Posted in: Disc Reviews by John Ceballos on February 7th, 2017
To put things mildly, Warner Bros. still has a bit of a ways to go before its stable of DC Comics superheroes catches up to Disney’s dominant Marvel Cinematic Universe. However, Warner and DC have long had the upper hand on both the small screen (Smallville, Arrow, The Flash) and with their animated, direct-to-video offerings. The latest in that latter category is Justice League Dark, which mostly sidelines DC’s best-known heroes in favor of a team of mystical outcasts led by a charming, abrasive rogue.
“The capes and tights group…useless against dark magic.”
Innocent people throughout the world — including in Metropolis and Gotham City — are committing horrible, unexplained crimes due to nightmarish visions no one else can see. Early on, we’re shown how marquee members of the Justice League (Superman, Wonder Woman, and Batman) are, well, powerless to stop this menace. However, Batman (voiced by Jason O’Mara) receives a mysterious message that prompts him to seek outside help from an unlikely source: smart-ass occult detective John Constantine (Matt Ryan).
To find Constantine, Batman enlists the help of fetching magician Zatanna (Camilla Luddington) and wisecracking poltergeist Deadman (Nicholas Turturro), who lead the Dark Knight to Constatine’s House of Mystery. The investigation eventually reveals a centuries-old source of this dark magic: a sinister sorcerer named Destiny, who created something called the Dreamstone. Originally, Destiny was defeated by Knight of Camelot Jason Blood (Ray Chase), who was eternally cursed to live as rhyming antihero Etrigan the Demon for his trouble. In the present day, Blood/Etrigan is an associate of Constantine’s. Can he and the rest of this hastily assembled motley crew — which also gets an assist from antisocial, Green-obsessed Swamp Thing (Roger Cross) — defeat this nightmarish threat again?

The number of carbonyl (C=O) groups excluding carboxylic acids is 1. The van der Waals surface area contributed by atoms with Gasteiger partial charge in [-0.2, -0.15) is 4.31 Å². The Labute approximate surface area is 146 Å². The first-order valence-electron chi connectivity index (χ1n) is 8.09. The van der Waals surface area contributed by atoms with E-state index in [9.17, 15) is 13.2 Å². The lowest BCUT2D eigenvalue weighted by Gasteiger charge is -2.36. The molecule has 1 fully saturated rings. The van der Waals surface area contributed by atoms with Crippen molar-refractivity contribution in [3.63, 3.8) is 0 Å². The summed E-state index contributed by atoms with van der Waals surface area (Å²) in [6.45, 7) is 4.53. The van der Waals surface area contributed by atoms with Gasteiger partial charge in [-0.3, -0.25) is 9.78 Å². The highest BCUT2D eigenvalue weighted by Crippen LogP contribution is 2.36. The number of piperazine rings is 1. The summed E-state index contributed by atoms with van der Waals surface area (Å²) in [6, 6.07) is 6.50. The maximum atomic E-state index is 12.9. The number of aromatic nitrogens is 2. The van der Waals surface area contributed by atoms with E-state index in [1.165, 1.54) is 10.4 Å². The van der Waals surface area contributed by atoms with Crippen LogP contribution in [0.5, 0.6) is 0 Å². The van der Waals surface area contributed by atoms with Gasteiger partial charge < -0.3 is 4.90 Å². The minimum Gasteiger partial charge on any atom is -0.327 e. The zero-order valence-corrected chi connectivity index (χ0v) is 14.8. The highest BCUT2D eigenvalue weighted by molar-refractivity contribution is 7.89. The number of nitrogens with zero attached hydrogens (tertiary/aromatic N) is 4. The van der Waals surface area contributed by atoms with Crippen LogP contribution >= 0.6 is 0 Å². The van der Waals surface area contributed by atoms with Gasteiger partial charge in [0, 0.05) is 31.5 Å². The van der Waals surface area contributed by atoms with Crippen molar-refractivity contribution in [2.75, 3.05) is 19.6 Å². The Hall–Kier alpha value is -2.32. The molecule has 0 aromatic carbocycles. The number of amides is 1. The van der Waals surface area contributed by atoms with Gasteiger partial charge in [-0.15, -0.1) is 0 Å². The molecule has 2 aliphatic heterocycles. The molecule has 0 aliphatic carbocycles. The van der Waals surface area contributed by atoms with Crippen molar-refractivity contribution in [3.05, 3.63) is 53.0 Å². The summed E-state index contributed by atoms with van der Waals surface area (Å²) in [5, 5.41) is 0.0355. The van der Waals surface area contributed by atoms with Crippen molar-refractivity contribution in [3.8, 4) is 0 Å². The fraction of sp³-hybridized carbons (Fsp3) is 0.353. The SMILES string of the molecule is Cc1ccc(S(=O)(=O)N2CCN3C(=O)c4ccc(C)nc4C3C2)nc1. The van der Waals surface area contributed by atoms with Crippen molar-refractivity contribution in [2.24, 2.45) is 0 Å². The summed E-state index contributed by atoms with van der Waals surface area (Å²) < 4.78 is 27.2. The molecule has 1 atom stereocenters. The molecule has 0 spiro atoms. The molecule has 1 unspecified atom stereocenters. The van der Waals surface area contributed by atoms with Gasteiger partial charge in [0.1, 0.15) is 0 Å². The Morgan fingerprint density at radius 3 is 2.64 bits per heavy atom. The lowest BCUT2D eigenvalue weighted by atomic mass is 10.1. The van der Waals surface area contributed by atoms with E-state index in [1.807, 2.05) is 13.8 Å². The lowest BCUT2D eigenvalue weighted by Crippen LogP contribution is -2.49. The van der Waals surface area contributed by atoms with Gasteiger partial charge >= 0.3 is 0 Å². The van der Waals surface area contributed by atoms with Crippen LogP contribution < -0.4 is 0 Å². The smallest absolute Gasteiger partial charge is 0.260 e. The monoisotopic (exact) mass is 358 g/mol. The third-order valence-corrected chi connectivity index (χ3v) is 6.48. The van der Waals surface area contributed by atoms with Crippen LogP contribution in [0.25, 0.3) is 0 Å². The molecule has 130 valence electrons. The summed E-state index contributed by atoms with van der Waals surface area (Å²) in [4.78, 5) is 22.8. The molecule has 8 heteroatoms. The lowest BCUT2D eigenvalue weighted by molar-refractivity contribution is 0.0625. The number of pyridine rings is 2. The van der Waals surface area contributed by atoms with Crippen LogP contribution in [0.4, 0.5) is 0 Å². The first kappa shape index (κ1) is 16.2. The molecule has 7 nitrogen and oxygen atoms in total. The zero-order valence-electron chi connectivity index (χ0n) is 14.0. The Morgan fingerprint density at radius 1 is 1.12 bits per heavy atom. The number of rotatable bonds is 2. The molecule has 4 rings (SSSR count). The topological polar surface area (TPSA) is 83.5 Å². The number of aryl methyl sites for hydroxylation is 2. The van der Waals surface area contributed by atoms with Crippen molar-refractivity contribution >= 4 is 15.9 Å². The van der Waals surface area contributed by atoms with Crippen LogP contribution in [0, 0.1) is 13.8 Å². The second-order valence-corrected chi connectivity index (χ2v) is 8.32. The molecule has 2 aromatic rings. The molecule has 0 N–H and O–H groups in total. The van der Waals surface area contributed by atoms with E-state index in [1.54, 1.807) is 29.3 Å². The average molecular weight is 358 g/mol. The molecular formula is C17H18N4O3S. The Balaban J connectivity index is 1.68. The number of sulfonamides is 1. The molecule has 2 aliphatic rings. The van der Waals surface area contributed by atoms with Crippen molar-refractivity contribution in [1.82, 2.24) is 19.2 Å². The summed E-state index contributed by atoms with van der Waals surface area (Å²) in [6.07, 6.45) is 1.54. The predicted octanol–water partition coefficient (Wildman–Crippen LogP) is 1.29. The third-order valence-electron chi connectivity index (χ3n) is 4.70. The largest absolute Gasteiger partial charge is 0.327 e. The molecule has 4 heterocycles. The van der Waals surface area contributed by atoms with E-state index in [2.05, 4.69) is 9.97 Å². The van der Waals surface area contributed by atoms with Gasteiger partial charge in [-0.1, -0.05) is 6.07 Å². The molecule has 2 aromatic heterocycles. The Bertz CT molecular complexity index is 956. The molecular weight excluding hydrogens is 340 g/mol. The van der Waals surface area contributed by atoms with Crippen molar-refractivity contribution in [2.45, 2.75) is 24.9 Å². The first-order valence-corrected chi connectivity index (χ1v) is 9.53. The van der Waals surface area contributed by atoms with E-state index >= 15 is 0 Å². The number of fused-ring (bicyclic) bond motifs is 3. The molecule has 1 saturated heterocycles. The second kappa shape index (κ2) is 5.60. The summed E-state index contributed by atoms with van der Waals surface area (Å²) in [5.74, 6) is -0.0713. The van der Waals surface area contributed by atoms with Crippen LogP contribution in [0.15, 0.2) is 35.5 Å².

Justice League Dark is based on a superhero team that made its DC Comics debut in 2011, but the storyline for this film is an original creation. The director is Jay Oliva, whose DC Animation work includes the two-part The Dark Knight Returns and Batman: Assault on Arkham. So even though it feels strange to have Batman play such a passive role — his job here is basically to stand off to the side and furrow his brow at all the magical hijinks between occasionally pitching in — it’s not exactly a surprise to find that the Caped Crusader gets a good amount of screen time.
The star of the show, however, is Constantine. Ryan played the rumpled, sarcastic exorcist on NBC’s short-lived, well-liked, live-action adaptation of Constantine, and you can tell the actor relished re-visiting the part, even in cartoon form. (Ryan has also popped up on Arrow.) I actually wish Justice League Dark had been even more Constantine-centric, but I understand the movie had some heavy-lifting to do in terms of reacquainting us with characters like Zatanna (her considerable magical prowess thankfully supersedes her past romance with Constantine in terms of importance here) and Deadman (whose origin we see in a brief flashback).
Justice League Dark is rated-R, and it’s mostly for thematic reasons we don’t usually associate with the colorful and jaunty superhero stories Marvel has popularized at multiplexes. The violence here isn’t too graphic — even though a bit of blood is spilled — and the language isn’t too harsh at all. The worst we see here is a demonic decapitation and some brief, effectively disturbing looks at what the Dreamstone causes people to do.
Although the action occasionally gets bogged down with exposition and backstory, this is a promising introduction to a new superhero squad.